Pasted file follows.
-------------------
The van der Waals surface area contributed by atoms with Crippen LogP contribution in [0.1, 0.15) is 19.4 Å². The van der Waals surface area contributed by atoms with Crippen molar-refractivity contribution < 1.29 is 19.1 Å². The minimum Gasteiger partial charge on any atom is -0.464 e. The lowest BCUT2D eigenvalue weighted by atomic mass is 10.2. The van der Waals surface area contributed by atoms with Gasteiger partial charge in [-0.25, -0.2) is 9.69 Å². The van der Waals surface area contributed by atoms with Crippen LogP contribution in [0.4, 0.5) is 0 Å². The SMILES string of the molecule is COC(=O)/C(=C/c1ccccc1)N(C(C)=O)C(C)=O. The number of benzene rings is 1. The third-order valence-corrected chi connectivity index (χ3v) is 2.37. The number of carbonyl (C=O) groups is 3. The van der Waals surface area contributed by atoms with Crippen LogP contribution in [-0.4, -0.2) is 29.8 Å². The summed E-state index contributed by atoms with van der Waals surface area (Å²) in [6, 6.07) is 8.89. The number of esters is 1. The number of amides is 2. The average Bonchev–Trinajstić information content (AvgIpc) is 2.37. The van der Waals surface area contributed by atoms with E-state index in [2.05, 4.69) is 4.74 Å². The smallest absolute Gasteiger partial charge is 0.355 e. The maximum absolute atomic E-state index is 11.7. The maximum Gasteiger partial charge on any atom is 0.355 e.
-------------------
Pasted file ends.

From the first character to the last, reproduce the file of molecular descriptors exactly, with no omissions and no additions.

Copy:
The van der Waals surface area contributed by atoms with Crippen LogP contribution in [0.1, 0.15) is 19.4 Å². The van der Waals surface area contributed by atoms with Crippen molar-refractivity contribution < 1.29 is 19.1 Å². The minimum Gasteiger partial charge on any atom is -0.464 e. The lowest BCUT2D eigenvalue weighted by atomic mass is 10.2. The van der Waals surface area contributed by atoms with Gasteiger partial charge in [-0.25, -0.2) is 9.69 Å². The van der Waals surface area contributed by atoms with Crippen LogP contribution in [0.4, 0.5) is 0 Å². The SMILES string of the molecule is COC(=O)/C(=C/c1ccccc1)N(C(C)=O)C(C)=O. The number of benzene rings is 1. The third-order valence-corrected chi connectivity index (χ3v) is 2.37. The number of carbonyl (C=O) groups is 3. The van der Waals surface area contributed by atoms with Crippen LogP contribution in [-0.4, -0.2) is 29.8 Å². The summed E-state index contributed by atoms with van der Waals surface area (Å²) in [6, 6.07) is 8.89. The number of esters is 1. The number of amides is 2. The average Bonchev–Trinajstić information content (AvgIpc) is 2.37. The van der Waals surface area contributed by atoms with E-state index in [2.05, 4.69) is 4.74 Å². The smallest absolute Gasteiger partial charge is 0.355 e. The maximum absolute atomic E-state index is 11.7. The maximum Gasteiger partial charge on any atom is 0.355 e.